High-resolution nannofossil biochronology of middle Paleocene to early Eocene at ODP Site 1262; implications for calcareous nannoplankton evolution

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doi: 10.1016/j.marmicro.2007.05.003
Author(s): Agnini, Claudia; Fornaciari, Eliana; Raffi, Isabella; Rio, Domenico; Röhl, Ursula; Westerhold, Thomas
Author Affiliation(s): Primary:
Universita di Padova, Dipartimento di Geoscienze, Padua, Italy
Other:
Universita G. d'Annunzio di Chieti-Pescara, Italy
Bremen University, Federal Republic of Germany
Volume Title: Marine Micropaleontology
Source: Marine Micropaleontology, 64(3-4), p.215-248. Publisher: Elsevier, Amsterdam, Netherlands. ISSN: 0377-8398 CODEN: MAMIDH
Note: In English. Supplemental information/data is available in the online version of this article. 105 refs.; illus., incl. strat. cols., 4 plates, 1 table, sketch map
Summary: Over the last several decades debates on the "tempo and mode" of evolution have centered on the question whether morphological evolution preferentially occurs gradually or punctuated, i.e., with long periods of stasis alternating with short periods of rapid morphological change and generation of new species. Another major debate is focused on the question whether long-term evolution is driven by, or at least strongly influenced by changes in the environment, or by interaction with other life forms. Microfossils offer a unique opportunity to obtain the large datasets as well as the precision in dating of subsequent samples to study both these questions. We present high-resolution analyses of selected calcareous nannofossils from the deep-sea section recovered at ODP Site 1262 (Leg 208) in the South-eastern Atlantic. The studied section encompasses nannofossil Zones NP4-NP12 (equivalent to CP3-CP10) and Chrons C27r-C24n. We document more than 70 biohorizons occurring over an about 10 Myr time interval, (∼62.5 Ma to ∼52.5 Ma), and discuss their reliability and reproducibility with respect to previous data, thus providing an improved biostratigraphic framework, which we relate to magnetostratigraphic information, and present for two possible options of a new Paleocene stratigraphic framework based on cyclostratigraphy. This new framework enabled us to tentatively reconstruct steps in the evolution of early Paleogene calcareous nannoplankton through documentation of transitional morphotypes between genera and/or species and of the phylogenetic relations between the genera Fasciculithus, Heliolithus, Discoasteroides and Discoaster, as well as between Rhomboaster and Tribrachiatus. The exceptional record provided by the continuous, composite sequence recovered at Walvis Ridge allows us to describe the mode of evolution among calcareous nannoplankton: new genera and/or new species usually originated through branching of lineages via gradual, but relatively rapid, morphological transitions, as documented by the presence of intermediate forms between the end-member ancestral and descendant forms. Significant modifications in the calcareous nannofossil assemblages are often "related" to significant changes in environmental conditions, but the appearance of structural innovations and radiations within a single genus also occurred during "stable" environmental conditions. These lines of evidence suggest that nannoplankton evolution is not always directly triggered by stressed environmental conditions but could be also driven by endogenous biotic control. Abstract Copyright (2007) Elsevier, B.V.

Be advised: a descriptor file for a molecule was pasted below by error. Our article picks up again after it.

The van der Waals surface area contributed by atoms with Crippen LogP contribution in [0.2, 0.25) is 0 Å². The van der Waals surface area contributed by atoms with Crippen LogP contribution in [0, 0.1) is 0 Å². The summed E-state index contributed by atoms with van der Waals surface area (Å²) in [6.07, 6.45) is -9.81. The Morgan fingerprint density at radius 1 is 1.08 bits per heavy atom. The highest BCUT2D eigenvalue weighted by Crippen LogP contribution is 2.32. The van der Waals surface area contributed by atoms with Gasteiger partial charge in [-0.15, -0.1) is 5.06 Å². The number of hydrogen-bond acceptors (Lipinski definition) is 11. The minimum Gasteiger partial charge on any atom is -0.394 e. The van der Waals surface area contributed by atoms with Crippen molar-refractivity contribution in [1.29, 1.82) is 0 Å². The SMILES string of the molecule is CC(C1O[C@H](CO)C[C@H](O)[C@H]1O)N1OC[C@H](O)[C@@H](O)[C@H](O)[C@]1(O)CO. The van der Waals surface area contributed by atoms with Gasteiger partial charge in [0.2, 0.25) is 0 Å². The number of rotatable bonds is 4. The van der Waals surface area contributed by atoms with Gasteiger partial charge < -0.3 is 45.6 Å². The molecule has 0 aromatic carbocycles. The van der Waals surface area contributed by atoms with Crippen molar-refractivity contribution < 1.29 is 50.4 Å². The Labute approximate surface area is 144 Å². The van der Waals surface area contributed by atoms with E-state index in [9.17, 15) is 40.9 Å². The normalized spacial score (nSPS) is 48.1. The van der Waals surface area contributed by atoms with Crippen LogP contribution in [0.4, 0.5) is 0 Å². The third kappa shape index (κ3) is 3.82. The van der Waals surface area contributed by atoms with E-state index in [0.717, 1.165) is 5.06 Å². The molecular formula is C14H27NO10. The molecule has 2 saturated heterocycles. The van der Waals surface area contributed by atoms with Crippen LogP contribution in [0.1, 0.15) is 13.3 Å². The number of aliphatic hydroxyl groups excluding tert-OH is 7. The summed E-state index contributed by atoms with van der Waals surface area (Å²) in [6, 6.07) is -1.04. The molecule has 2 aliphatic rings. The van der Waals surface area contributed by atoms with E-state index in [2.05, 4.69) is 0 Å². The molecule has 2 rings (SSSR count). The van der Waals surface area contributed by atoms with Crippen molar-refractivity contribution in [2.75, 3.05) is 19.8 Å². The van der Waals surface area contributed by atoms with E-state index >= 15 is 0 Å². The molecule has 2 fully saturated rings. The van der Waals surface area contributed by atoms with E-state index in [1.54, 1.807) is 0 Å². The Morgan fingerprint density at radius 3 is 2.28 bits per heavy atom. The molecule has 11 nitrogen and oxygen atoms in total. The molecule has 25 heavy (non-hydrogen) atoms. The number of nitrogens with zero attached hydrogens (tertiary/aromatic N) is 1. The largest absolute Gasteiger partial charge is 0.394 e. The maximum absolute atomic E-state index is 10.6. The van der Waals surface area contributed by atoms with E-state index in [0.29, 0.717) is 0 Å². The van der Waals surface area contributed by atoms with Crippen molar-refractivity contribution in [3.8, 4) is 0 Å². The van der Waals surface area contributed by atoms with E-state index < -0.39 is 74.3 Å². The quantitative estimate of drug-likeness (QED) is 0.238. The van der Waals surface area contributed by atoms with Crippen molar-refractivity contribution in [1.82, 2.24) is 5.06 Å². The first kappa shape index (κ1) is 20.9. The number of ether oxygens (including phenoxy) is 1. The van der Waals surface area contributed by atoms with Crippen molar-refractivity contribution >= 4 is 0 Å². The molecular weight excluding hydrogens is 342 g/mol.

Year of Publication: 2007
Research Program: ODP Ocean Drilling Program
Key Words: 09 Paleontology, Paleobotany; 12 Stratigraphy, Historical Geology and Paleoecology; Algae; Atlantic Ocean; Biochronology; Biologic evolution; Biostratigraphy; Biozones; Cenozoic; Controls; Depositional environment; Eocene; First occurrence; High-resolution methods; Leg 208; Lower Eocene; Microfossils; Middle Paleocene; Nannofossils; Nannoplankton; ODP Site 1262; Ocean Drilling Program; Paleocene; Paleoecology; Paleogene; Plankton; Plantae; South Atlantic; Tertiary; Walvis Ridge
Coordinates: S271100 S271100 E0013500 E0013400
Record ID: 2008001859
Copyright Information: GeoRef, Copyright 2019 American Geosciences Institute. Reference includes data from CAPCAS, Elsevier Scientific Publishers, Amsterdam, Netherlands